So much has happened this week. We are in the now-and-not-yet all over again. Lockdown is easing – but is it? Is it safe to do so? How do we feel about it? I attended a church leadership webinar recently in which we talked about the short, medium and long term plans and approaches for the future – but above all the reality is we simply do not know. There is no blueprint for this. There is no clear A to B – because we don’t yet know what B is! It’s all emerging and we have to figure it out as we go along.
Uncertainty is something that few people truly like. We may say that we like challenge and flexibility, but generally we do at least like to face those challenges and the need for flexibility with firm ground under our feet, rather than quicksand. But right now, there seems very little firm ground, and many of our old assumptions and habits simply don’t fit or function in our new world.
So what now? One point that was raised, which resonated greatly for me, was the fact that whilst we haven’t a clue, God does. He knows how blessing can be brought about for us individually, as communities, as nations, and globally. We have a truly once in a lifetime chance to re-imagine what society and daily life looks like. And the best way we can engage with that is by beginning with prayer.
Unprecented times call for unprecedented prayer! We need to pray lots – as much as we can, whenever we can, in any way that we can. There’s no right or wrong way or place to pray; just do it! And if we engage with God, if we try to listen carefully to what He is saying, what kind of world He might be calling us to on the other side of this, then maybe collectively what emerges may be a whole lot better – for everyone – than what we knew before.
One simple example of that is meetings. We used to spend hours in our cars driving miles to meetings. In the past 8 weeks, global emissions have gone through the floor on the graphs. Whilst that will go up again once industry picks up once more, maybe we don’t have to go back to all that driving. Maybe we can do at least some of our meetings online. It does save a lot of time as well as miles, and though there will always be times when we do need face to face meetings, is that true all the time? There’s no substitute for real human contact – but wouldn’t you rather that the human contact we focus on and spend the majority of our time on was with our family and friends, the ones we really care about?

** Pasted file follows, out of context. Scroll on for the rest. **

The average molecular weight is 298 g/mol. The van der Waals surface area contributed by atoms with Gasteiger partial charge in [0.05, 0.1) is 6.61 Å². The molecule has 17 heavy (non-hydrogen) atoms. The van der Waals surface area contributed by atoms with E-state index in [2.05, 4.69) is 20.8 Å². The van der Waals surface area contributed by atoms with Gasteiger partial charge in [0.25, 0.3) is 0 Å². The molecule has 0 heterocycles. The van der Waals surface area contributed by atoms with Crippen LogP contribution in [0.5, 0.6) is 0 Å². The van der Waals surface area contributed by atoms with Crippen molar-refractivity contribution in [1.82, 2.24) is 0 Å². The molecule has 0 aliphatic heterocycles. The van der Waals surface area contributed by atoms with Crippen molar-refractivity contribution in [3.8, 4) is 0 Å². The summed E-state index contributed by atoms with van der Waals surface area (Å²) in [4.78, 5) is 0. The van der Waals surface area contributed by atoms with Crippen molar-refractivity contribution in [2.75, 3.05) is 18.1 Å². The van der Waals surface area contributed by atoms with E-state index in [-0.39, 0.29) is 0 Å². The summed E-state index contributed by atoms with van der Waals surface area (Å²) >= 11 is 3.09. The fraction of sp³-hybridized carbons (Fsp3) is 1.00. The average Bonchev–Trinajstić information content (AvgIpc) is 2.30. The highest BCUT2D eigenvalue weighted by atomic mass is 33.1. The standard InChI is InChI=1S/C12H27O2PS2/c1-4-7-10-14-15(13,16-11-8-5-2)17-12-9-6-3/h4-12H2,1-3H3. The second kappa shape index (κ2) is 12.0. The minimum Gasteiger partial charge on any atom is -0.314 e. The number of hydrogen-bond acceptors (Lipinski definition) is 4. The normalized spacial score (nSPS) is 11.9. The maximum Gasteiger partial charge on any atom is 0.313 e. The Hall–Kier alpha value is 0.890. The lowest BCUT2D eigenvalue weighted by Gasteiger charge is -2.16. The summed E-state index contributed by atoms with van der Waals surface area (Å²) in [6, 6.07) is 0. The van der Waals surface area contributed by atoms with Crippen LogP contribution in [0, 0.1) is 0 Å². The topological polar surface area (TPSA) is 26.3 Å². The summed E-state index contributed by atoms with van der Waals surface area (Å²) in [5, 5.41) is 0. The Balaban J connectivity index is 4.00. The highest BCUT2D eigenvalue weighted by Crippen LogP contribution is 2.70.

Jesus said, seek first the Kingdom of God, and all else will fall into place (Matthew 6). He said this in the context of worry and anxiety for our daily needs – food, clothing, shelter – and the constant human rat race of getting ahead. How often are we so busy taking care of those daily needs that we don’t have time or energy to step back and look at the bigger picture. To wonder, if we did daily life differently, whether getting those things that we need might be less of a strain and struggle. The Kingdom of God, after all, is not a place – it is a way of living and being. It’s a focus and approach that is in tune with God.
Jesus was above all a teacher of wisdom. He showed us how to live a calmer, less frenzied life that is more in touch with our deepest needs. He showed us how to live according to God’s plan for humanity and in tune with the universe. He knew what he was talking about, and he lived it. Maybe in the coming weeks and months, if we could spend time in prayer, connecting with God and trying to catch His vision – not just for ourselves but for the world – then we could work hand in hand with God in co-creating a new world.
As I write this, I am reminded of the Sistine Chapel ceiling, where the hand of God stretches out to the hand of Adam, bringing life and the divine spark. God is always stretching out His hand to us. What infinite possibility might arise if we stretched out our hands and touched His?